The next steps in the city’s approach to an entrenched homeless camp at Oppenheimer Park got a little bit clearer on Friday — and it won’t just be Vancouver taxpayers who will be covering the costs.
Provincial agency BC Housing has hired the non-profit Portland Hotel Society (PHS) to help find housing for the camp’s residents.
Addressing that issue is a key requirement under the Vancouver Park Board’s “decampment” plan for the park, before it can apply for a court injunction to remove the campers.
BC Housing said under the agreement, two full-time outreach workers will connect individuals with shelters and housing “as it becomes available” and provide support services, including working with Indigenous partners to provide culturally appropriate services.
The agreement will stay in place while the city and province “continue to develop short and long-term solutions for people experiencing homelessness throughout the city,” the agency added.
PHS director of housing Tanya Fader said the contract lasts until the end of March, although she expects that will be extended.
However, she noted the society’s contract isn’t limited to Oppenheimer Park.
“We’re doing enhanced outreach in the entire neighbourhood — specifically around people who are sleeping outside,” she said, referring to the surrounding Downtown Eastside.
Fader said workers are already in the park “building trust” with the campers, who agreed to the PHS’s presence.
She added she’s confident a notable change could be seen in the park by the spring as campers move into housing, but that will depend on available housing stock. That confidence comes from PHS’s history with addressing other homeless enampments.
“We have staff who have become de facto experts in this work,” she said. “We’ve moved other tent cities inside … most notably in Victoria.”
The park board confirmed that PHS had been hired, but would not explain why the decision was made by a provincial agency when the board has jurisdiction over the park.
Questions about why the action took 18 months after the camp sprang up were also not answered by the board Friday, who did not make anyone available for an interview.
Global News has also learned that a meeting with campers and stakeholders is planned at the park for 3:30 p.m. Tuesday, but the board said such meetings are held weekly and is not a result of PHS’s hiring.
The park board voted on its decampment plan on Dec. 9, which includes finding a solution through Indigenous reconciliation in collaboration with the city, and hiring a third-party consultant to address housing for the camp’s residents.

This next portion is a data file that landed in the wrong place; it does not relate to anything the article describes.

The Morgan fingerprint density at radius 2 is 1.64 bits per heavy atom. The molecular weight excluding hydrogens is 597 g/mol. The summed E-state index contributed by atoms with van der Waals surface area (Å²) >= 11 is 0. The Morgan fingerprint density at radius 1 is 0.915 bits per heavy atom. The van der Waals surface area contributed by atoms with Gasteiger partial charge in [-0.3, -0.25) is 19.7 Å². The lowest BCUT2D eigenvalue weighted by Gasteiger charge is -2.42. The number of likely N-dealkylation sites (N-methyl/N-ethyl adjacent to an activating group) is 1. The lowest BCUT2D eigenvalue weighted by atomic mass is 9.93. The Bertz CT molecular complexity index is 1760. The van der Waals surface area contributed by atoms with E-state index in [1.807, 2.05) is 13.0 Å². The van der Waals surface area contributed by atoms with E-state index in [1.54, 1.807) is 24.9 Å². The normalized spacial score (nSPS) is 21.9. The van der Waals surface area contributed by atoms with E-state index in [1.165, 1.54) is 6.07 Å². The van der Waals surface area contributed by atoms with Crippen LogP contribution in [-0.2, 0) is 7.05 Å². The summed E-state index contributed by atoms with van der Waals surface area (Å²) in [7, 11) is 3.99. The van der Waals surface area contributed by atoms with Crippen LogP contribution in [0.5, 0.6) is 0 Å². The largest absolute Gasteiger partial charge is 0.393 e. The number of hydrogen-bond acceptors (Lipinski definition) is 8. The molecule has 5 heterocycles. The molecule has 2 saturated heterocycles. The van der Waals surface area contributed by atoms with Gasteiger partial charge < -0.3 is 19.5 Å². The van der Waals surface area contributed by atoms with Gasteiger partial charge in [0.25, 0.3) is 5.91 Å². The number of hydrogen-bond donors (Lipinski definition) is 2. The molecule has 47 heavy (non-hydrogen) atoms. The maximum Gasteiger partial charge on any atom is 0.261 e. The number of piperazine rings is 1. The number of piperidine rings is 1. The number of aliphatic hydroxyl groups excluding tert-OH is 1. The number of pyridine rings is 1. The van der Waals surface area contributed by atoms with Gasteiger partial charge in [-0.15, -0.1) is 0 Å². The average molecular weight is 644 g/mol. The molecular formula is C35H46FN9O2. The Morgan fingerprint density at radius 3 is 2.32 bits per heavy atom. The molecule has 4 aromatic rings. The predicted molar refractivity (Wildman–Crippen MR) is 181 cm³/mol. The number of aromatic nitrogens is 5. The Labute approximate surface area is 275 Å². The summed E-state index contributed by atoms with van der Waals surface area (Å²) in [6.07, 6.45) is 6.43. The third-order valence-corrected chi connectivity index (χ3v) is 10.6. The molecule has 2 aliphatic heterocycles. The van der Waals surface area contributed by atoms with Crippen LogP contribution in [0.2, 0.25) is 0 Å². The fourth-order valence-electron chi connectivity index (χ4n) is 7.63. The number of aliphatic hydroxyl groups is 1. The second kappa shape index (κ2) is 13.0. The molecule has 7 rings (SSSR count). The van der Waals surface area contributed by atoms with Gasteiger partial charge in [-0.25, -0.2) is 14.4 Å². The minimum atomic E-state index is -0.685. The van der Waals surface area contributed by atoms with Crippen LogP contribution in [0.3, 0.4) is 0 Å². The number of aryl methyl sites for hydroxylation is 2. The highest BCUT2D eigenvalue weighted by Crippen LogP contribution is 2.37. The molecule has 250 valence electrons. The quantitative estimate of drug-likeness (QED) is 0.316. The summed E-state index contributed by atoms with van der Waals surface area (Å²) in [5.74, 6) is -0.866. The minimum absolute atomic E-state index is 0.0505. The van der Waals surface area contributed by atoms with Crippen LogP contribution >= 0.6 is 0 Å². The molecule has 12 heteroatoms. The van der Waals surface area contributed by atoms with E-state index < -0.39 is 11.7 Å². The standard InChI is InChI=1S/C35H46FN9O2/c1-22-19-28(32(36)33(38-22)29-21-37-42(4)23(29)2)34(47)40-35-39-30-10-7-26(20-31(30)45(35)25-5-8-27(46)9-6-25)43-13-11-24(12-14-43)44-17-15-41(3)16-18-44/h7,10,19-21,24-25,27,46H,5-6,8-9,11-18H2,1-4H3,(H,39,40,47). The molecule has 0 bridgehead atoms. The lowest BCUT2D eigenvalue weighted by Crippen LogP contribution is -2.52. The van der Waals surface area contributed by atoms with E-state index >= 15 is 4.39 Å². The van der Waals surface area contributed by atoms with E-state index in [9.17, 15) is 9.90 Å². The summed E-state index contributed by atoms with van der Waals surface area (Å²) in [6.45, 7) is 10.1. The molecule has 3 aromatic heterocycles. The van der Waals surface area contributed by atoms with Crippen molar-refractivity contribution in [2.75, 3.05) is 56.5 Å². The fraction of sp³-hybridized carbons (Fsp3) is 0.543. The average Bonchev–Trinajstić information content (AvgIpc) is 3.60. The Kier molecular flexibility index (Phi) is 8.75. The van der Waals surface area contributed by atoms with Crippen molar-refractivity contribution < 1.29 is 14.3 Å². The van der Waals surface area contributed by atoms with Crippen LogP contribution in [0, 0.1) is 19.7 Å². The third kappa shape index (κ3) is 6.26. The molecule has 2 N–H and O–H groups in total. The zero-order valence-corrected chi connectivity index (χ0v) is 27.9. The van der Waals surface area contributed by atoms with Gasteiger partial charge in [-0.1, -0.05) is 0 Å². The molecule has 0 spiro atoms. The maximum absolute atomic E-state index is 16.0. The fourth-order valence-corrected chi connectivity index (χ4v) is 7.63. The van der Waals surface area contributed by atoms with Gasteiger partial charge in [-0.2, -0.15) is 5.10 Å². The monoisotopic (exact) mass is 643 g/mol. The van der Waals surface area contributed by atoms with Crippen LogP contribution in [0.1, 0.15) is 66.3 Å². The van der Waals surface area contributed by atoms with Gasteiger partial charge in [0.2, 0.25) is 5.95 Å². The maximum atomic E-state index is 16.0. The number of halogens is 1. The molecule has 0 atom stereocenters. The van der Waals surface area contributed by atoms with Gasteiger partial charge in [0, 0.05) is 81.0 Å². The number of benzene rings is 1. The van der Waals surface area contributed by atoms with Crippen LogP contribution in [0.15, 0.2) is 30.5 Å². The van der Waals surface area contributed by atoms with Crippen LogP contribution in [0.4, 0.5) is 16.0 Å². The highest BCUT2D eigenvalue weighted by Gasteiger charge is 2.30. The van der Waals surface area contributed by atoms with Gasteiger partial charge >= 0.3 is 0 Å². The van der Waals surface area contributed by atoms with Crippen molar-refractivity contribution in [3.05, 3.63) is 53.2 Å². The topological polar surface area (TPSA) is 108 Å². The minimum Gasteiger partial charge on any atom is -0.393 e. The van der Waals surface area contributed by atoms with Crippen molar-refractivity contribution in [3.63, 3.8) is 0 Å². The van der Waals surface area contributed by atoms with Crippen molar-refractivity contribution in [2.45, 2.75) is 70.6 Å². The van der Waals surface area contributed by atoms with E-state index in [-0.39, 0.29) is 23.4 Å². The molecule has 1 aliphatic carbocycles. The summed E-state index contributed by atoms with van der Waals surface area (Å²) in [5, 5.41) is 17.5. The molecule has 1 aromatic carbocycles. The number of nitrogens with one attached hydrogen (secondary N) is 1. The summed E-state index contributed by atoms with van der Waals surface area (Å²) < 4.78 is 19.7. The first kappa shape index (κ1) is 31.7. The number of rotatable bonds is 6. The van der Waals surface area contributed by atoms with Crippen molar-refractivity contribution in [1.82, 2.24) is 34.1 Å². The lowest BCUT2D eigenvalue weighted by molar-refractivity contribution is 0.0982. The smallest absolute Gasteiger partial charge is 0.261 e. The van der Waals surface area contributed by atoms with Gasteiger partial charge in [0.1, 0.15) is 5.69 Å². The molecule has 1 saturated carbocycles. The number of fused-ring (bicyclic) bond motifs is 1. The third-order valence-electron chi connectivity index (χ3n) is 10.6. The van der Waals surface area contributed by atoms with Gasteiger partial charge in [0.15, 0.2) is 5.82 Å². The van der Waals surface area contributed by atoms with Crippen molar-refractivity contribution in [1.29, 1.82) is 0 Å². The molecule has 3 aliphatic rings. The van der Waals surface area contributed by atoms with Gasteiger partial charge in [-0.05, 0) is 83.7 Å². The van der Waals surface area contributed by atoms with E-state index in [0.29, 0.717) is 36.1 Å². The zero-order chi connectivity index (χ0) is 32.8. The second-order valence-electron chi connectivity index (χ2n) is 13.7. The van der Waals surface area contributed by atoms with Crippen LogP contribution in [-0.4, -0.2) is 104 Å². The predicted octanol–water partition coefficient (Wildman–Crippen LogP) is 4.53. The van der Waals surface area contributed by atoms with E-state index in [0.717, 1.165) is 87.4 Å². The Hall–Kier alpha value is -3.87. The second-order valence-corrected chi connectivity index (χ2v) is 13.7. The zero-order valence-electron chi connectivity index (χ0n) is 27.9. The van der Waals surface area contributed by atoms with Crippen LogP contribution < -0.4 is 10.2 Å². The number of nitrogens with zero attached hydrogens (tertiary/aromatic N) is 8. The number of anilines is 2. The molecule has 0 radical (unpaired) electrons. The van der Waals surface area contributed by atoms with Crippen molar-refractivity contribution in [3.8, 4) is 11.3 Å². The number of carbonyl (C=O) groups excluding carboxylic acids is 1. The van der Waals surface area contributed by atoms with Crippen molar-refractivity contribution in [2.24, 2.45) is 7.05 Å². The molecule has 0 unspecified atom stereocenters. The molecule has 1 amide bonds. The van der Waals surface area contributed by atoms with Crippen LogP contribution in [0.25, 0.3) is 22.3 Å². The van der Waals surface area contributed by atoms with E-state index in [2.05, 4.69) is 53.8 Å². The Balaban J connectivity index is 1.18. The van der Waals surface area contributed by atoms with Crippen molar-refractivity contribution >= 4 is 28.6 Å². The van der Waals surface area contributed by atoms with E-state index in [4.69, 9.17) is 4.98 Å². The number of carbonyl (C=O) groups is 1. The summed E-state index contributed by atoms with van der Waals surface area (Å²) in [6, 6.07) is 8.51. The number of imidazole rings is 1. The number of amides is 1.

The Strathcona Business Improvement Association, which sent a letter to elected officials earlier this month expressing concerns, welcomed the development.
But executive director Theodora Lamb said there are a lot of conversations that still need to happen and plenty of work to do.
“It’s the businesses we’re focused on. Are they feeling like they can run their businesses, they can meet their bottom line, they can take care of their employees?” she asked.
“We need this community to not just survive but thrive, and that means having a thriving economy, and that means having businesses that have open doors that aren’t gated, that the residents feel like they can participate, step in and out and that everyone can be involved.”
Vancouver police have argued there is a “direct nexus” between the camp and growing crime and disorder in the neighbourhood, and have cited statistics showing a marked increase in call volume in the area.
Earlier this month, a well-known community volunteer died after he was brutally beaten in the park.
Members of the Vancouver Buddhist Temple, which is across the street from the park, have also raised growing concerns about the spread of problems from the park.
Thieves broke into the temple parkade earlier this month, with the majority of stolen items allegedly turning up in Oppenheimer and the Living Room drop-in centre next door.
Someone even went to extreme lengths to steal a statue of Buddha intended to ward off troublemakers.
“You can’t be angry; people here have definitely a lot of challenges,” said Dave Ohori, temple president.
Ohori said the Buddhist community feels let down by the response to the camp, and that attendance is significantly down.
Non-Partisan Association park board commissioners John Coupar and Tricia Barker have been arguing for months that the city needs to take a more aggressive approach and to seek an injunction immediately.
The board majority has refused to take that step, and has also repeatedly denied the city’s efforts to take over jurisdiction of the park.
Campers in the park argue existing housing and shelter space being offered by the city’s outreach teams is not adequate and doesn’t address the needs of campers who are elderly, disabled or suffering from mental health issues.
— With files form Jordan Armstrong